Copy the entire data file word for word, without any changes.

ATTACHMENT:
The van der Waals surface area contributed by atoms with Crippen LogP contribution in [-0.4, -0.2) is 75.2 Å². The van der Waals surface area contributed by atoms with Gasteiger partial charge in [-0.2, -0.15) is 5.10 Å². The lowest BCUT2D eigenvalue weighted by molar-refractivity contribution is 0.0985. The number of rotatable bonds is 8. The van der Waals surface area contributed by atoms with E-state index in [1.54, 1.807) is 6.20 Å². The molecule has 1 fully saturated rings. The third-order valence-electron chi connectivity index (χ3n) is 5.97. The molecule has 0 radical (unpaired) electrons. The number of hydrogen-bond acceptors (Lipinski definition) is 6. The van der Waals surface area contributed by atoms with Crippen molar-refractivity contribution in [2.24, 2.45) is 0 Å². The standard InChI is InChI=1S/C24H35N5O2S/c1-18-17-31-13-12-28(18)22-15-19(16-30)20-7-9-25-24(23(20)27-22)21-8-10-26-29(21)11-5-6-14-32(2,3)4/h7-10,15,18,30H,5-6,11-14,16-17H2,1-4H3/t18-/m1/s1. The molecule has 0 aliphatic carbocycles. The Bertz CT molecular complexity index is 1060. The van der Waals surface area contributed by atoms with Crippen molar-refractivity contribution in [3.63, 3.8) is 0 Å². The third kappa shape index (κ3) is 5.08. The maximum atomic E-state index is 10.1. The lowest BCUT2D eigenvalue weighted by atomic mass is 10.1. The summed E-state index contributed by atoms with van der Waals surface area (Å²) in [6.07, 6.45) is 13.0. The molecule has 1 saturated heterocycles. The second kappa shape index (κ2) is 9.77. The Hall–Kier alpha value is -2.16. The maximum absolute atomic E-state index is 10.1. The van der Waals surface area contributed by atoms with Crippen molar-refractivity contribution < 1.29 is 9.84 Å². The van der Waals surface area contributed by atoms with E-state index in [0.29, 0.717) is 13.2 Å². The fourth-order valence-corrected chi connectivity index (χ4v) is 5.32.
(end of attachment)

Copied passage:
The van der Waals surface area contributed by atoms with Crippen LogP contribution in [-0.4, -0.2) is 75.2 Å². The van der Waals surface area contributed by atoms with Gasteiger partial charge in [-0.2, -0.15) is 5.10 Å². The lowest BCUT2D eigenvalue weighted by molar-refractivity contribution is 0.0985. The number of rotatable bonds is 8. The van der Waals surface area contributed by atoms with E-state index in [1.54, 1.807) is 6.20 Å². The molecule has 1 fully saturated rings. The third-order valence-electron chi connectivity index (χ3n) is 5.97. The molecule has 0 radical (unpaired) electrons. The number of hydrogen-bond acceptors (Lipinski definition) is 6. The van der Waals surface area contributed by atoms with Crippen molar-refractivity contribution in [2.24, 2.45) is 0 Å². The standard InChI is InChI=1S/C24H35N5O2S/c1-18-17-31-13-12-28(18)22-15-19(16-30)20-7-9-25-24(23(20)27-22)21-8-10-26-29(21)11-5-6-14-32(2,3)4/h7-10,15,18,30H,5-6,11-14,16-17H2,1-4H3/t18-/m1/s1. The molecule has 0 aliphatic carbocycles. The Bertz CT molecular complexity index is 1060. The van der Waals surface area contributed by atoms with Crippen molar-refractivity contribution in [3.63, 3.8) is 0 Å². The third kappa shape index (κ3) is 5.08. The maximum atomic E-state index is 10.1. The lowest BCUT2D eigenvalue weighted by atomic mass is 10.1. The summed E-state index contributed by atoms with van der Waals surface area (Å²) in [6.07, 6.45) is 13.0. The molecule has 1 saturated heterocycles. The second kappa shape index (κ2) is 9.77. The Hall–Kier alpha value is -2.16. The maximum absolute atomic E-state index is 10.1. The van der Waals surface area contributed by atoms with Crippen molar-refractivity contribution < 1.29 is 9.84 Å². The van der Waals surface area contributed by atoms with E-state index in [0.29, 0.717) is 13.2 Å². The fourth-order valence-corrected chi connectivity index (χ4v) is 5.32.